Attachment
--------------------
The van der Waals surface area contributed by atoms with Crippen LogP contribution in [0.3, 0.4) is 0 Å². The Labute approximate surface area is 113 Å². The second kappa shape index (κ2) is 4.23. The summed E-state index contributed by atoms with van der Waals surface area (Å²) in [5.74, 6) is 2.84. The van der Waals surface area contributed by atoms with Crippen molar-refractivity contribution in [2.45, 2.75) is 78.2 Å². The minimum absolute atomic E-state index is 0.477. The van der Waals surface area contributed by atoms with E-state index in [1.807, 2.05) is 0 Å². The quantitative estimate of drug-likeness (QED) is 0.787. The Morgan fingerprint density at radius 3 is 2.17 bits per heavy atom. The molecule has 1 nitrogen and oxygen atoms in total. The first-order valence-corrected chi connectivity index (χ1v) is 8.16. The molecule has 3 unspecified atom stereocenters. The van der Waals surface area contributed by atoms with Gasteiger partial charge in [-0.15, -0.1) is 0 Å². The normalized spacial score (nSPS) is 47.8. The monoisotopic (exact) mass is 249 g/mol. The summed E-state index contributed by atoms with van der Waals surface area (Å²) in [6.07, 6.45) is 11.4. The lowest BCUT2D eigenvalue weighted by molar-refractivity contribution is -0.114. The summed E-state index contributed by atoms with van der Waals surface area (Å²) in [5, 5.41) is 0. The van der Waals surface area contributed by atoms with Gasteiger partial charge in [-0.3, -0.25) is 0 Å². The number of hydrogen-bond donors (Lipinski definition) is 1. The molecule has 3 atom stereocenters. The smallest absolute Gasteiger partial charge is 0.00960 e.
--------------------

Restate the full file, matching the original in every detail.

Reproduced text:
The van der Waals surface area contributed by atoms with Crippen LogP contribution in [0.3, 0.4) is 0 Å². The Labute approximate surface area is 113 Å². The second kappa shape index (κ2) is 4.23. The summed E-state index contributed by atoms with van der Waals surface area (Å²) in [5.74, 6) is 2.84. The van der Waals surface area contributed by atoms with Crippen molar-refractivity contribution in [2.45, 2.75) is 78.2 Å². The minimum absolute atomic E-state index is 0.477. The van der Waals surface area contributed by atoms with E-state index in [1.807, 2.05) is 0 Å². The quantitative estimate of drug-likeness (QED) is 0.787. The Morgan fingerprint density at radius 3 is 2.17 bits per heavy atom. The molecule has 1 nitrogen and oxygen atoms in total. The first-order valence-corrected chi connectivity index (χ1v) is 8.16. The molecule has 3 unspecified atom stereocenters. The van der Waals surface area contributed by atoms with Gasteiger partial charge in [-0.15, -0.1) is 0 Å². The normalized spacial score (nSPS) is 47.8. The monoisotopic (exact) mass is 249 g/mol. The summed E-state index contributed by atoms with van der Waals surface area (Å²) in [6.07, 6.45) is 11.4. The lowest BCUT2D eigenvalue weighted by molar-refractivity contribution is -0.114. The summed E-state index contributed by atoms with van der Waals surface area (Å²) in [5, 5.41) is 0. The van der Waals surface area contributed by atoms with Gasteiger partial charge in [-0.3, -0.25) is 0 Å². The number of hydrogen-bond donors (Lipinski definition) is 1. The molecule has 3 atom stereocenters. The smallest absolute Gasteiger partial charge is 0.00960 e.